Also high on the list of her concerns was the ability to export books around the world without them being "stuck in docksides in customs clearing," which she said would be disastrous for educational publishers. And looking ahead to future trade agreements with the European Union or any other country, Tribe stressed the importance of remaining steadfast on the U.K.'s "gold standard" copyright framework and said she and her colleagues "don't want any parts of that traded away for the sake of other points" in a potential Free Trade Agreement.

Fairhead said that the government is "committed to continuing to support this industry and continuing to help build trade." She noted that when it comes to the 40 or so trade agreements with third countries that the U.K. is party to as a member of the E.U., the plan is to try to "rollover" unchanged as many of those agreements as possible through the transition period. She reported that so far, those conversations have gone "pretty positively," adding that "nobody really wants a change and everybody's agreed they don't want a cliff edge."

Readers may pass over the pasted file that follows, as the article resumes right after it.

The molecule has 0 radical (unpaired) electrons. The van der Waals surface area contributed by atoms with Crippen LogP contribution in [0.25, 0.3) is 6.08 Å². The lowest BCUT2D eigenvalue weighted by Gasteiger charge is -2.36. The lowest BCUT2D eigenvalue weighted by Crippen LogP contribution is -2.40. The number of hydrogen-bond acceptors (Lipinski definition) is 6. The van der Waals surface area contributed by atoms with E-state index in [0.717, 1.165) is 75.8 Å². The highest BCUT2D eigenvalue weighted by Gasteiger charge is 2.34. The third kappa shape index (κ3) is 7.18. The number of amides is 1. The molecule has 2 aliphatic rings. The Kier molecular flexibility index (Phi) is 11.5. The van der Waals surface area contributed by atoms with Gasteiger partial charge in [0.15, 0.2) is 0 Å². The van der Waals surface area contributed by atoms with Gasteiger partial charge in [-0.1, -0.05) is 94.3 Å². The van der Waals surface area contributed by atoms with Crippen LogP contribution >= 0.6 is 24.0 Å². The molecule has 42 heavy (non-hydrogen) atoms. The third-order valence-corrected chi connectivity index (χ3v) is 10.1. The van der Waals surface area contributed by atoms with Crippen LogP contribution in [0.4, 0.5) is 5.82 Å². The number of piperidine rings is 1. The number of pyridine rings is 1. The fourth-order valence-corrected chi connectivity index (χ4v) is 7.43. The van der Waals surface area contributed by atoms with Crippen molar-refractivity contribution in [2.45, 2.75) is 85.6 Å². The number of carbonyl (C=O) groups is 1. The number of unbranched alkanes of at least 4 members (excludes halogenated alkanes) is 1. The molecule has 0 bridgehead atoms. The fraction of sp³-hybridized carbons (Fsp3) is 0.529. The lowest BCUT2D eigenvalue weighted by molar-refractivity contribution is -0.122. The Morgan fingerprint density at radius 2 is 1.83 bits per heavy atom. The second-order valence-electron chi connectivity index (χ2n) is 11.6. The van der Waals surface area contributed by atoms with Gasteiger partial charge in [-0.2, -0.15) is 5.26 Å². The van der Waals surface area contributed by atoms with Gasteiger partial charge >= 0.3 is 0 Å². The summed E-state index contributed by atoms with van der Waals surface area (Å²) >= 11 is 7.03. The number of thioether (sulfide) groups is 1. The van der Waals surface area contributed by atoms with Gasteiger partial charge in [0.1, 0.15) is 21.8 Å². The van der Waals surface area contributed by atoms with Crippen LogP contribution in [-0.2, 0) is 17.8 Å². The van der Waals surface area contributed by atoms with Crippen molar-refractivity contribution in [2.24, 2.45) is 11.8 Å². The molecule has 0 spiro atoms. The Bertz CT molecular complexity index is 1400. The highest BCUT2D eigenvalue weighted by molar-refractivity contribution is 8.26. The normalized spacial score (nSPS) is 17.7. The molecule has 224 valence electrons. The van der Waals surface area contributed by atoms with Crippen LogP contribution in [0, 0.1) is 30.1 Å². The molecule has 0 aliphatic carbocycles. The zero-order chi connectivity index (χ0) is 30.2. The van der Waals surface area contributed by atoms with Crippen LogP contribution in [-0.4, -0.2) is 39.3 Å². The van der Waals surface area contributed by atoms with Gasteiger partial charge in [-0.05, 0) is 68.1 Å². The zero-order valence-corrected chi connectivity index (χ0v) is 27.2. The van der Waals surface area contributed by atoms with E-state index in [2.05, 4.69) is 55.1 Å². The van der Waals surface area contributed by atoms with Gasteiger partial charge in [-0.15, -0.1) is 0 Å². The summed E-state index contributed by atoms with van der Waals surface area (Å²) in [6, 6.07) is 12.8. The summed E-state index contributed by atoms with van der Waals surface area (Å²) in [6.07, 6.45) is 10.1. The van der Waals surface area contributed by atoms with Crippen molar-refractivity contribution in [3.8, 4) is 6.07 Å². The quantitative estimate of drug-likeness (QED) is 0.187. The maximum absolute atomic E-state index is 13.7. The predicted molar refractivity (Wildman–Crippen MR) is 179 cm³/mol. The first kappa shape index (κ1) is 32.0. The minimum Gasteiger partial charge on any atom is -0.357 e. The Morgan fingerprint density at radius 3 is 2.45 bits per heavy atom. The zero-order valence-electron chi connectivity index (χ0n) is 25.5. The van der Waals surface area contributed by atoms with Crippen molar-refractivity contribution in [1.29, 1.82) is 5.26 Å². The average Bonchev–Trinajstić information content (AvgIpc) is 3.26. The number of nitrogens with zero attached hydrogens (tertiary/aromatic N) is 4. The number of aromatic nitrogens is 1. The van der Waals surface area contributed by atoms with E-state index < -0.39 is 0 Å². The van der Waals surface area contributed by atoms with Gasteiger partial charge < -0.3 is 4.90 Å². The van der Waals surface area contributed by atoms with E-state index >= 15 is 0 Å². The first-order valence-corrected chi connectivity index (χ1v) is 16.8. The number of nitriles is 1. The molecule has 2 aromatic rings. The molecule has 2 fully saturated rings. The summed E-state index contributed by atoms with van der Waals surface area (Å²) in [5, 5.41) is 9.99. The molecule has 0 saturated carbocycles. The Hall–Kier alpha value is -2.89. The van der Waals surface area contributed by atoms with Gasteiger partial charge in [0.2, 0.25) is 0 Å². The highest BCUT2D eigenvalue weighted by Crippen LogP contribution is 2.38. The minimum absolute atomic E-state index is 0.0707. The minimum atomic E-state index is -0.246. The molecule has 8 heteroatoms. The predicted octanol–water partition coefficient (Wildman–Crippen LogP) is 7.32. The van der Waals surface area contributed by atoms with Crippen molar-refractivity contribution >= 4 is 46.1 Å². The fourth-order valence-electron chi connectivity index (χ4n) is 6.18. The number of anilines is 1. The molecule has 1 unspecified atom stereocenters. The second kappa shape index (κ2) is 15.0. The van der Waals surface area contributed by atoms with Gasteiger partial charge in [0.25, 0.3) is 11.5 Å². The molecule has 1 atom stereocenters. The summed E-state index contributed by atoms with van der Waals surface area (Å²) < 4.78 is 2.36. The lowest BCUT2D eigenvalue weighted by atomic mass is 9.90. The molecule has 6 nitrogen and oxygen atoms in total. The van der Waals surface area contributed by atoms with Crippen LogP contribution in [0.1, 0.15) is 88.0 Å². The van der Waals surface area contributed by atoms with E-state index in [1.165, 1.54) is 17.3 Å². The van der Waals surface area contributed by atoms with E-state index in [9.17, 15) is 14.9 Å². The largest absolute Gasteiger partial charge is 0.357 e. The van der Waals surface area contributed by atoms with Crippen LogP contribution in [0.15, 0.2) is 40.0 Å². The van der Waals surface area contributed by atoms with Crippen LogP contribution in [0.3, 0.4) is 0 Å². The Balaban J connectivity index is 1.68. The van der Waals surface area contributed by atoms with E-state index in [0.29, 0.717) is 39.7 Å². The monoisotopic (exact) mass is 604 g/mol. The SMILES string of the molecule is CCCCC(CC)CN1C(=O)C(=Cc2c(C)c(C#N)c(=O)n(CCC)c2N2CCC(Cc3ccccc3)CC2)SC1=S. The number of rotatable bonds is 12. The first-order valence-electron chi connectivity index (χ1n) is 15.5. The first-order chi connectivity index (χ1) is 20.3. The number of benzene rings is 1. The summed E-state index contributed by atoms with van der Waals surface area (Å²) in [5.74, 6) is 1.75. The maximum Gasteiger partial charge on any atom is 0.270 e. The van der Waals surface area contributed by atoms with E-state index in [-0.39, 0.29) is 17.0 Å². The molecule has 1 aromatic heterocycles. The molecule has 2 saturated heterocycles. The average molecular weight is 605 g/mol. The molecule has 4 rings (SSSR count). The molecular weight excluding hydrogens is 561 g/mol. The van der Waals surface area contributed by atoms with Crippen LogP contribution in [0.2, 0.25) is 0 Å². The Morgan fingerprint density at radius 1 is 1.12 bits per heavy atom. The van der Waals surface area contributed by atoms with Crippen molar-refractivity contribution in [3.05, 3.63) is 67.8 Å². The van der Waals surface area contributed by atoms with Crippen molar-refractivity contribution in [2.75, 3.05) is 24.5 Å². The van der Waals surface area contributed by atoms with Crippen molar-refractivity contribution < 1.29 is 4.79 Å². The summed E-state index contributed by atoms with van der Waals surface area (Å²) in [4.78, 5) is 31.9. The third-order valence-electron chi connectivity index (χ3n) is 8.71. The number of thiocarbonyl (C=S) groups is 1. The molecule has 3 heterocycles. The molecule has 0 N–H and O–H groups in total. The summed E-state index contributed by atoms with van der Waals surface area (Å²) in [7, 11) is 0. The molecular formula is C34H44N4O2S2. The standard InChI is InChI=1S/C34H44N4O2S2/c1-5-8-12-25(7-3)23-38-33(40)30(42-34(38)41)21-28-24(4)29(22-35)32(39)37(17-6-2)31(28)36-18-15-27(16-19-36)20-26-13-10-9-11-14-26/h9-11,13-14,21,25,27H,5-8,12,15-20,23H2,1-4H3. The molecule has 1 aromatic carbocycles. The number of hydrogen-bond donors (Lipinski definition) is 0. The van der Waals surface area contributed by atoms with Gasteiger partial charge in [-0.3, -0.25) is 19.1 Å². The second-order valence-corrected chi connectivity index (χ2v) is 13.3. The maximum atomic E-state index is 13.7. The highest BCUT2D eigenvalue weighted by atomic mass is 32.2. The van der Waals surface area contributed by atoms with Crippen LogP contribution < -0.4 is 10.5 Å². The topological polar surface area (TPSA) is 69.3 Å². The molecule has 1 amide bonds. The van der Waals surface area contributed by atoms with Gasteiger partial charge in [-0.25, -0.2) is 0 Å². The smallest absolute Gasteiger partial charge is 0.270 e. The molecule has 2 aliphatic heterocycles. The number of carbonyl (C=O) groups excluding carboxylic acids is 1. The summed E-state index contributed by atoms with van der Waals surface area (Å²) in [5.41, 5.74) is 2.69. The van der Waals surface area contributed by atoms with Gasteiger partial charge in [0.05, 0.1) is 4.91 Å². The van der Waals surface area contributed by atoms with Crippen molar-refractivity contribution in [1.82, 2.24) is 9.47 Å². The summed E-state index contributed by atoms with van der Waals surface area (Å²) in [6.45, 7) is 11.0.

As for new trade agreements, the U.K. is not able to enter any until after Brexit's "implementation phase" is complete and cannot even begin to negotiate new agreements until March 2019. Until that time, Fairhead explained, the Department for International Trade is doing preparatory work and actively seeking feedback from industry associations and individual businesses to guide future policy better. By October, the government plans to release some guidelines clarifying its stance on certain trade issues.